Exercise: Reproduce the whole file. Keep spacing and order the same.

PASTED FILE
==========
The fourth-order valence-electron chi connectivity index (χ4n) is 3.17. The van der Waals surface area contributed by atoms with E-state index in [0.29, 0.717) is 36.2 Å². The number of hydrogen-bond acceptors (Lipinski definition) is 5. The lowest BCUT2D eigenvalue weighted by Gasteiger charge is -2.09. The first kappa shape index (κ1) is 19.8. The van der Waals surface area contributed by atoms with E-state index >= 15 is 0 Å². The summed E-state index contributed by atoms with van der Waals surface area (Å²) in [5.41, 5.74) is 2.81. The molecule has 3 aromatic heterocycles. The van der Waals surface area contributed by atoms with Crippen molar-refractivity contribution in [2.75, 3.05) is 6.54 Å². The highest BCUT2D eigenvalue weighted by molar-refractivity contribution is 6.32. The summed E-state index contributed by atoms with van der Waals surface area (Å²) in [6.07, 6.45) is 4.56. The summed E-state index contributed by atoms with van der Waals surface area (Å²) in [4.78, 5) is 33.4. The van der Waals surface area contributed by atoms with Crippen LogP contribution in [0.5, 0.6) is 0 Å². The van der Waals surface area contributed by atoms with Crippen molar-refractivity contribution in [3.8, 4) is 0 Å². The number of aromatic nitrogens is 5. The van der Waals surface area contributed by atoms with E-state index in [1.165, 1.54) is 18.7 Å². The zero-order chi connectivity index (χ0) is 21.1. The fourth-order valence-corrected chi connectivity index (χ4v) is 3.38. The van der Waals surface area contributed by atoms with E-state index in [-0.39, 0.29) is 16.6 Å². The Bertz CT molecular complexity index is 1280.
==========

The fourth-order valence-electron chi connectivity index (χ4n) is 3.17. The van der Waals surface area contributed by atoms with E-state index in [0.29, 0.717) is 36.2 Å². The number of hydrogen-bond acceptors (Lipinski definition) is 5. The lowest BCUT2D eigenvalue weighted by Gasteiger charge is -2.09. The first kappa shape index (κ1) is 19.8. The van der Waals surface area contributed by atoms with E-state index >= 15 is 0 Å². The summed E-state index contributed by atoms with van der Waals surface area (Å²) in [5.41, 5.74) is 2.81. The molecule has 3 aromatic heterocycles. The van der Waals surface area contributed by atoms with Crippen molar-refractivity contribution in [2.75, 3.05) is 6.54 Å². The highest BCUT2D eigenvalue weighted by molar-refractivity contribution is 6.32. The summed E-state index contributed by atoms with van der Waals surface area (Å²) in [6.07, 6.45) is 4.56. The summed E-state index contributed by atoms with van der Waals surface area (Å²) in [4.78, 5) is 33.4. The van der Waals surface area contributed by atoms with Crippen LogP contribution in [0.5, 0.6) is 0 Å². The van der Waals surface area contributed by atoms with Crippen molar-refractivity contribution in [3.8, 4) is 0 Å². The number of aromatic nitrogens is 5. The van der Waals surface area contributed by atoms with E-state index in [1.165, 1.54) is 18.7 Å². The zero-order chi connectivity index (χ0) is 21.1. The fourth-order valence-corrected chi connectivity index (χ4v) is 3.38. The van der Waals surface area contributed by atoms with E-state index in [-0.39, 0.29) is 16.6 Å². The Bertz CT molecular complexity index is 1280.